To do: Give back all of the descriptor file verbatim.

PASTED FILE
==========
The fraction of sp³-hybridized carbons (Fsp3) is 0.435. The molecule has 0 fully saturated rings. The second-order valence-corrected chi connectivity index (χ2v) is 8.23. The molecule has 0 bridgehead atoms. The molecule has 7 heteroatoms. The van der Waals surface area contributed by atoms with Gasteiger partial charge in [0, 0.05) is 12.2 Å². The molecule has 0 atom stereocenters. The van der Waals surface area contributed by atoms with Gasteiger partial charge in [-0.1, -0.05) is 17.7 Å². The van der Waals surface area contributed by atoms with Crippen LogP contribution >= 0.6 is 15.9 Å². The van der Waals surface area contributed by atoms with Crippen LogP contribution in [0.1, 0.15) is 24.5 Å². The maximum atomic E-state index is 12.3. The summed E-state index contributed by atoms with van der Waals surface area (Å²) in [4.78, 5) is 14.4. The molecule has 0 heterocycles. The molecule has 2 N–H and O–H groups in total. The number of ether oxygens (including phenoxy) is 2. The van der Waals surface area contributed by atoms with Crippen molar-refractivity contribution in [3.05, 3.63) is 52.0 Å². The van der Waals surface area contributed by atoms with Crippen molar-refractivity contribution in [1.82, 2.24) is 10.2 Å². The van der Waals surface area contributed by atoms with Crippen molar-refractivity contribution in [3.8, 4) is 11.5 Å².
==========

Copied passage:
The fraction of sp³-hybridized carbons (Fsp3) is 0.435. The molecule has 0 fully saturated rings. The second-order valence-corrected chi connectivity index (χ2v) is 8.23. The molecule has 0 bridgehead atoms. The molecule has 7 heteroatoms. The van der Waals surface area contributed by atoms with Gasteiger partial charge in [0, 0.05) is 12.2 Å². The molecule has 0 atom stereocenters. The van der Waals surface area contributed by atoms with Gasteiger partial charge in [-0.1, -0.05) is 17.7 Å². The van der Waals surface area contributed by atoms with Crippen LogP contribution >= 0.6 is 15.9 Å². The van der Waals surface area contributed by atoms with Crippen LogP contribution in [0.1, 0.15) is 24.5 Å². The maximum atomic E-state index is 12.3. The summed E-state index contributed by atoms with van der Waals surface area (Å²) in [4.78, 5) is 14.4. The molecule has 0 heterocycles. The molecule has 2 N–H and O–H groups in total. The number of ether oxygens (including phenoxy) is 2. The van der Waals surface area contributed by atoms with Crippen molar-refractivity contribution in [3.05, 3.63) is 52.0 Å². The van der Waals surface area contributed by atoms with Crippen molar-refractivity contribution in [1.82, 2.24) is 10.2 Å². The van der Waals surface area contributed by atoms with Crippen molar-refractivity contribution in [3.8, 4) is 11.5 Å².